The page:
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How HR can foster belonging

People want to be able to bring their whole selves to work and are seeking out companies that embrace the inclusion part of DEI.

There has been a paradigm shift in human resources since the onset of the pandemic. The proliferation of remote work, hybrid workplaces, compressed schedules and other trends has led companies to reconsider what it means to be a desirable workplace. 

The 2022 People at Work: A Global Workforce View study by the ADP Research Institute (ADPRI) revealed that employees’ priorities when choosing a job are much larger than just salary. Workers want the complete package: a secure job at a company that aligns with their personal values, prioritizes their well-being and offers flexibility.

People seek emotional safety at work, but not many companies offer it, says Jim Link, Head of HR at the Society of Human Resources Management (SHRM). 

SHRM studies have found that more than one-quarter of U.S. workers (26%) do not feel emotionally safe at work, and 27% say their workplace does not clearly provide opportunities for employees to openly discuss issues without fear of penalty or retaliation.

But when employees feel connected to their workplace, they are more likely to be fully engaged than employees who do not feel they belong, according to ADPRI’s ConnectionXPS study

Strongly connected employees are more resilient and are more likely to stay with the organization. So what can HR do to foster belonging at work? A lot.

The HR experience

HR plays a significant role in the experiences of employees at work. The personal touch of HR can make or break the employee’s experience as well as the employer’s brand image. 

But how do you even begin to measure something as subjective as personal experience? With this in mind, ADPRI set out to determine how HR shapes the employee experience.

“People want to have a level of connectivity to the organization they’re working with, its mission and values as well as its leaders,” says Bob Lockett, ADP’s Chief Diversity & Talent Officer.

ADPRI developed the HRXPS (HR Xperience Score) Model, a tool designed to measure the effectiveness of the HR function and identify actions HR can take to increase the quality of service to employees. The study was conducted in 25 countries with more than 32,000 respondents. The resulting model comprises five psychological experiences with three items each — a total of 15 items with which HR’s effectiveness can be measured.

The HR experiences

“You give me what I NEED”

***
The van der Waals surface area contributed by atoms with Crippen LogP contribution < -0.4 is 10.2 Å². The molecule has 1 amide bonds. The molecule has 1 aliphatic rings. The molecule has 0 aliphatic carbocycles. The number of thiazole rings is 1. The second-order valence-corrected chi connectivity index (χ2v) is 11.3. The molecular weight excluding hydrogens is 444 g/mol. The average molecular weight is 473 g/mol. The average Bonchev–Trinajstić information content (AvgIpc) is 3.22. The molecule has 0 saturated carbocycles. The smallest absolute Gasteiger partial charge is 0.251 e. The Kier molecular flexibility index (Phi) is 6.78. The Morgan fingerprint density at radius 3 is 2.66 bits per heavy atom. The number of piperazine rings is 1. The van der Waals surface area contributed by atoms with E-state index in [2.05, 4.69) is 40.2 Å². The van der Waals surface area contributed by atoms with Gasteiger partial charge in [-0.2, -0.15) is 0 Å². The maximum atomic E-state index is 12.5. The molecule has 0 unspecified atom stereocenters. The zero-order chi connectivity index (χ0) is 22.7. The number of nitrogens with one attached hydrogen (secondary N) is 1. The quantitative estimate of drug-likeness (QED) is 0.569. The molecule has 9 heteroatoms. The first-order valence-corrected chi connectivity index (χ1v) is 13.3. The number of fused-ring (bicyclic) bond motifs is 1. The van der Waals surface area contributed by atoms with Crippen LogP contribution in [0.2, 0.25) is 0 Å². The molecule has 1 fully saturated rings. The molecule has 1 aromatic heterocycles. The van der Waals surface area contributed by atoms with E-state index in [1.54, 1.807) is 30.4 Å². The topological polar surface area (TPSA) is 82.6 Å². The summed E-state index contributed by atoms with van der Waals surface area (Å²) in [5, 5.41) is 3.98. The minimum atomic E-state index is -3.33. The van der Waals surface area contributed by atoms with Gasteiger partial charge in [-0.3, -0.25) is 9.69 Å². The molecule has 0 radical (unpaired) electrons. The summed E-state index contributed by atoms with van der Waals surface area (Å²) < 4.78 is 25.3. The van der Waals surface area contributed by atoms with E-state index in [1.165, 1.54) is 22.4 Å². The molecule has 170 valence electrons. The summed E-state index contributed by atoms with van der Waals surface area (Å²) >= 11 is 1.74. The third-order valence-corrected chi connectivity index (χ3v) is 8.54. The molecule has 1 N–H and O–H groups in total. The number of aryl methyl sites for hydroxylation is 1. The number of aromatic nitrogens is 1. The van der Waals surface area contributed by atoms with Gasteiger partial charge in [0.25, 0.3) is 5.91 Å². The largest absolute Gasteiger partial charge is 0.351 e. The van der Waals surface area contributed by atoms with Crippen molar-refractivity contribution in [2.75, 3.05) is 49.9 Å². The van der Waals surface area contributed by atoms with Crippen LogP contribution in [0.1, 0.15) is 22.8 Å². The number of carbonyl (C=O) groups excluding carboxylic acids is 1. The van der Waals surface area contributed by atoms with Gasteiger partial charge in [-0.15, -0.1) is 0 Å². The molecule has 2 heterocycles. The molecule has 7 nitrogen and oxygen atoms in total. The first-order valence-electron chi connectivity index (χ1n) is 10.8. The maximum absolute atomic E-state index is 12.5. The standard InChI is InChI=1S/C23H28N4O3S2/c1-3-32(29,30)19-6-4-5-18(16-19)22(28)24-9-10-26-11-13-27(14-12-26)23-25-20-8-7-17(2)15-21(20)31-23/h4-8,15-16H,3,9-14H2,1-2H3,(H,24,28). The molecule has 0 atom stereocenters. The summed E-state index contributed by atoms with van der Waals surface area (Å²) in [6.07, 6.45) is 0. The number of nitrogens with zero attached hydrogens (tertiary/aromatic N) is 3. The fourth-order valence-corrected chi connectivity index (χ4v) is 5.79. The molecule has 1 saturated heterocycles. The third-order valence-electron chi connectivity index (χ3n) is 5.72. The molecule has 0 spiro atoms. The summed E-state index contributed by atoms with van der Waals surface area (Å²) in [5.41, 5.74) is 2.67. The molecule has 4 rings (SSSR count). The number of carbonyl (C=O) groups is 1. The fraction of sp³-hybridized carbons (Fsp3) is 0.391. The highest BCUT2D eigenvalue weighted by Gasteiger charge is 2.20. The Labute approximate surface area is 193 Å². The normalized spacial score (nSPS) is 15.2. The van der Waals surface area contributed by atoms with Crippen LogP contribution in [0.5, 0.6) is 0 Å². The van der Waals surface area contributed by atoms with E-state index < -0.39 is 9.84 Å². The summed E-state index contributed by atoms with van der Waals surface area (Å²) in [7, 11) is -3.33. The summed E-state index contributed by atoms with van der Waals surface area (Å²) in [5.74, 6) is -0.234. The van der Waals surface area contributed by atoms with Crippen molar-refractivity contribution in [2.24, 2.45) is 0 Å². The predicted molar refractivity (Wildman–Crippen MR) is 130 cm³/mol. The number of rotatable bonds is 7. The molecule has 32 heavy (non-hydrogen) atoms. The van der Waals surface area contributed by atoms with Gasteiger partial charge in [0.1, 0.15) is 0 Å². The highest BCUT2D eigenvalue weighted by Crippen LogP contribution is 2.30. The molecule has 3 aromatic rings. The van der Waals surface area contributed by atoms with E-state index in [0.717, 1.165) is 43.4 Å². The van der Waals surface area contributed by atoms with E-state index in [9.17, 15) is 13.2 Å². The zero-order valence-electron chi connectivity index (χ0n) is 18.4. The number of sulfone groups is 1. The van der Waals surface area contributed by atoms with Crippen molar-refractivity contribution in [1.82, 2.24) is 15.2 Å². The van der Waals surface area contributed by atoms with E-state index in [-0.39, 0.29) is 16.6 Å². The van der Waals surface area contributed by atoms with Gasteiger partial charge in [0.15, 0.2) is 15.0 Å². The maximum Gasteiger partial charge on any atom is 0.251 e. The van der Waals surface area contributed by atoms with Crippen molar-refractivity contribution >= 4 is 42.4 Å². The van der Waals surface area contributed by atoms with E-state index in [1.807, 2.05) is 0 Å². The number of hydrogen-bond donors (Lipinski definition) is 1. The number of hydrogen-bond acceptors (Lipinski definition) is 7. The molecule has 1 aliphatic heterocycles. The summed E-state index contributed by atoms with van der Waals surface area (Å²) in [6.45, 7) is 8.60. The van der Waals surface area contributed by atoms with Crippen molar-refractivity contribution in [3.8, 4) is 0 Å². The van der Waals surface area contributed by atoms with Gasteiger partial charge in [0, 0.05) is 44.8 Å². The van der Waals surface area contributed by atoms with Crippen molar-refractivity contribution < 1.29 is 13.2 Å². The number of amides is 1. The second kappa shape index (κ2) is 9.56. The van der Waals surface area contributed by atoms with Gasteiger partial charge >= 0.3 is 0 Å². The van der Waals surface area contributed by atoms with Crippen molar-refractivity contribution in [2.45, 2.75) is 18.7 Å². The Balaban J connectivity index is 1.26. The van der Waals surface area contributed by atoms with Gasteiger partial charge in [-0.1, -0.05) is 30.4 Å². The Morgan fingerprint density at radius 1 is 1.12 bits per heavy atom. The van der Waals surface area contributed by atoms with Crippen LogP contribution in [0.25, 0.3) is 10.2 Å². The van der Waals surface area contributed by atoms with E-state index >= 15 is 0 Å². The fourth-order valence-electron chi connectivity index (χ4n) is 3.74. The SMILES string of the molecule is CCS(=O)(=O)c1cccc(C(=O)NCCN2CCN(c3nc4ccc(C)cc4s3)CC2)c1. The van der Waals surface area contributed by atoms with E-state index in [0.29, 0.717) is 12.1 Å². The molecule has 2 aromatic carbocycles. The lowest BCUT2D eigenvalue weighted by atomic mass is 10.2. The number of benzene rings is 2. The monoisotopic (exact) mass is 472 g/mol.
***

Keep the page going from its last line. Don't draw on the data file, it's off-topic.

1. My HR helps me understand what I am legally entitled to, such as workplace protections and benefits.
2. The communication I receive from HR is always easy to understand.
3. My HR provides me with the resources needed to do my job. 

“You make me feel SAFE”
4. I can count on HR to help me resolve workplace issues.
5. I am confident that my HR will properly handle unethical behavior.
6. I believe I can report an incident to HR without retribution.

“You understand and VALUE me”
7. I believe HR follows through on promises made to employees.
8. I strongly believe that HR does the right things for me.
9. I felt a sense of belonging to the company when I first started.

“You want me to GROW”
10. My HR provides excellent guidance on how I can advance in my job.
11. My company provides strong incentives that encourage me to improve my performance.
12. I am encouraged by HR to seek ways to improve within my job.

“I TRUST you”
13. I feel that HR really cares about me.
14. I feel empowered by HR to help the company succeed.
15. I completely trust my HR.

The HRXPS metric showed a strong relationship between certain employee beliefs and their behaviors. Employees who believe that HR is a value-promoting function are likely to promote the organization’s talent brand. Those who believe HR is value-promoting are more likely to have no intention of leaving their jobs: 

“HR creates the infrastructure, but the execution happens from the leader,” Lockett says. “The most important thing you can do as a leader is to engage with your people, understand their motivations, their concerns, their backgrounds, and what’s important to them. When you understand your people as humans and individuals, you can appreciate their point of view.” 

How can HR foster belonging?